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Making Functional Ceramic Teapots

Functional Ceramic Art reaches its

quintessence when the potter achieves

a well-balanced teapot that pours

without dribbling, is not too delicate

for use or too heavy to lift, and has a lid

that does not tumble off while pouring. The

well-crafted teapot also includes the basic

design elements of artistic pottery.

In essence, a teapot is a covered jar with a

spout and handle attached to it.

The position of the spout and attachment

of the handle are very important to the

pot's functional success. A pot must not

leak out of the spout when filled to the

top, or dribble or spurt when poured.

The shape of the body of the pot should

be balanced, not too tall and not too

squat. That is, the pot must have an adequate

foot so that it does not fall over,

and should not be so squat that it cannot

pour correctly.

The placement and shape of the spout are,

therefore, of utmost importance to its function.

By shaping the spout in a funnel with a

smooth inside and cutting it to precisely

fit the body, with a tip that comes above

the lip of the pot, a functional pot is

achieved. I make a spout that is cut at the tip

and flicked into a pitcher spout with

a feddling knife. Although the tip of the

spout is delicate, I find this pot pours best.

The holes of the sieve should not

be too small or too large. If the holes are

too large, there will be tea leaves in the cup.

These holes must be numerous or the tea

will spurt out.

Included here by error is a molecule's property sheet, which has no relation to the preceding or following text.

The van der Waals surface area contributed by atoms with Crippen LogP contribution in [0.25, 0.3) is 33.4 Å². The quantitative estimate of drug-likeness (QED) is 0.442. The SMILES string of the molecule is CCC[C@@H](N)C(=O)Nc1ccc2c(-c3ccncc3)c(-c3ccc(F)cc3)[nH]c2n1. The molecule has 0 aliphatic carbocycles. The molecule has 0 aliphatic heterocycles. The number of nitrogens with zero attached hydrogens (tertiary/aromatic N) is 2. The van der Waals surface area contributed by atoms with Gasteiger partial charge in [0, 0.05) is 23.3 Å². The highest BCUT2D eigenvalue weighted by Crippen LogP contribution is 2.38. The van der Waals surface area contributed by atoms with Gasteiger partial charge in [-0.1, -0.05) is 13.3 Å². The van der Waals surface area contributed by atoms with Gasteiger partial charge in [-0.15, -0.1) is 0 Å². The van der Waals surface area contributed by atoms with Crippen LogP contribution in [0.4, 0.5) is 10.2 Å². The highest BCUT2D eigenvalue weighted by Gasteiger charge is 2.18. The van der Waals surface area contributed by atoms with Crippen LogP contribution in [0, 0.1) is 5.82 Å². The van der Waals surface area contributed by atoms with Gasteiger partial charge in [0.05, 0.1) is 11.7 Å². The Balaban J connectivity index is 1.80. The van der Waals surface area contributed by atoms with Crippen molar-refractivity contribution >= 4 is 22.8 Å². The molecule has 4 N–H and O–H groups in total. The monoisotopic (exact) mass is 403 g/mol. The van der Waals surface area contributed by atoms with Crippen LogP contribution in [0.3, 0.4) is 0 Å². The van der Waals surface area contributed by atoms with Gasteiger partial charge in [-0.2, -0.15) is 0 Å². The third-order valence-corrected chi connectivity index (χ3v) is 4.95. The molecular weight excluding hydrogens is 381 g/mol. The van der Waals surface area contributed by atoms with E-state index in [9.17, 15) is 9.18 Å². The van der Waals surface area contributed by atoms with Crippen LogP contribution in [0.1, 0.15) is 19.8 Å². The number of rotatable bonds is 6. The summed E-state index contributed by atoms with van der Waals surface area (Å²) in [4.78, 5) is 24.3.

The skilled craftsman must make a strong

handle juxtaposed 180( from the spout. The

top of the handle should be above the body to

lend support for the weight of the liquid and

the pot. The walls of the pot must not be

too thin or it will break in use. The pot

should not weigh a ton, as all our tea drinkers

are not Rugby players.

The lid of the pot must fit securely and not

fall off whilst the pot is turned at a perpendicular

angle. The shape of the lip of the pot can be

flanged to secure the lid for pouring from 45

up to 90 without falling off. The lids of

my teapots are of two varieties: a double

flanged simple top that I make right side up,

and a bell-shaped top that I make upside-down.

Both tops are made off the mound. I bisque fire

the tops in the pots to make certain of a

proper fit.

Truly, the Chanoyu (Japanese tea masters)

elevate the simplicity and functionality

of the teapot maker to that of art.

An aesthetic combination of the simple table

with the teapot challenges intuition, reason

and action. All the functional parts of the

teapot must work together harmoniously.

The decoration of the pot should not

overshadow its reason for being. It is a

pot for making tea. Loud and busy

glaze decorations subtract from the

simple essence of the ceremony of tea

making and drinking. The challenge is

great and much practice is required to

achieve an elegant teapot which pours